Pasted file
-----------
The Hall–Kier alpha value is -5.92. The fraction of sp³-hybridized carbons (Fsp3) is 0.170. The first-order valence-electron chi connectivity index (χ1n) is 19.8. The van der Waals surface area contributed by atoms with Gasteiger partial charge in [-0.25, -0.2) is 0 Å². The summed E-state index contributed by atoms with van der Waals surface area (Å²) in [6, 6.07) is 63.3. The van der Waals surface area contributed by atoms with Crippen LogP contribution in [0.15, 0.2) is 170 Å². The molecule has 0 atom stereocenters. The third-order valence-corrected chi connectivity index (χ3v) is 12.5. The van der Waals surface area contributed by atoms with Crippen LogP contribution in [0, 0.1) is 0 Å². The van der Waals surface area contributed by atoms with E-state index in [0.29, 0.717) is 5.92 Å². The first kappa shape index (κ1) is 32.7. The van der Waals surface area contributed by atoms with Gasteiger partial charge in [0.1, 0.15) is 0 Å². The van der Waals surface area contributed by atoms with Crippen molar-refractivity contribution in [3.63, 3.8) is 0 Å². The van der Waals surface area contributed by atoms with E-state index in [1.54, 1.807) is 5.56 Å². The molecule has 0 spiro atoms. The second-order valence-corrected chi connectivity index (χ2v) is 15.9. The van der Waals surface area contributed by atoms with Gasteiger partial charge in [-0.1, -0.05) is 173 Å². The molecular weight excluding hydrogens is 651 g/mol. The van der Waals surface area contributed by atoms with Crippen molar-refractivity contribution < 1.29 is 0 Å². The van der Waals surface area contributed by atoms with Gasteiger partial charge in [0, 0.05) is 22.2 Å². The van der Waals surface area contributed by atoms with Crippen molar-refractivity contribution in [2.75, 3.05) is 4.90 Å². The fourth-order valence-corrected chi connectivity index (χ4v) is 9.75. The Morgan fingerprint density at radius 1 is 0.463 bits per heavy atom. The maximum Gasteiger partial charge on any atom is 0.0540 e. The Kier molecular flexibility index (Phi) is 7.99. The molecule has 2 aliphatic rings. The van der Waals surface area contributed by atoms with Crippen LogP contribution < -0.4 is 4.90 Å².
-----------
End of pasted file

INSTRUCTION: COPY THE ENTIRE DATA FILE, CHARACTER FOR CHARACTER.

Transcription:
The Hall–Kier alpha value is -5.92. The fraction of sp³-hybridized carbons (Fsp3) is 0.170. The first-order valence-electron chi connectivity index (χ1n) is 19.8. The van der Waals surface area contributed by atoms with Gasteiger partial charge in [-0.25, -0.2) is 0 Å². The summed E-state index contributed by atoms with van der Waals surface area (Å²) in [6, 6.07) is 63.3. The van der Waals surface area contributed by atoms with Crippen LogP contribution in [0.15, 0.2) is 170 Å². The molecule has 0 atom stereocenters. The third-order valence-corrected chi connectivity index (χ3v) is 12.5. The van der Waals surface area contributed by atoms with Crippen LogP contribution in [0, 0.1) is 0 Å². The van der Waals surface area contributed by atoms with E-state index in [0.29, 0.717) is 5.92 Å². The first kappa shape index (κ1) is 32.7. The van der Waals surface area contributed by atoms with Gasteiger partial charge in [0.1, 0.15) is 0 Å². The van der Waals surface area contributed by atoms with Crippen molar-refractivity contribution in [3.63, 3.8) is 0 Å². The van der Waals surface area contributed by atoms with E-state index in [1.54, 1.807) is 5.56 Å². The molecule has 0 spiro atoms. The second-order valence-corrected chi connectivity index (χ2v) is 15.9. The van der Waals surface area contributed by atoms with Gasteiger partial charge in [-0.1, -0.05) is 173 Å². The molecular weight excluding hydrogens is 651 g/mol. The van der Waals surface area contributed by atoms with Crippen molar-refractivity contribution < 1.29 is 0 Å². The van der Waals surface area contributed by atoms with Gasteiger partial charge in [0, 0.05) is 22.2 Å². The van der Waals surface area contributed by atoms with Crippen molar-refractivity contribution in [2.75, 3.05) is 4.90 Å². The fourth-order valence-corrected chi connectivity index (χ4v) is 9.75. The Morgan fingerprint density at radius 1 is 0.463 bits per heavy atom. The maximum Gasteiger partial charge on any atom is 0.0540 e. The Kier molecular flexibility index (Phi) is 7.99. The molecule has 2 aliphatic rings. The van der Waals surface area contributed by atoms with Crippen LogP contribution < -0.4 is 4.90 Å².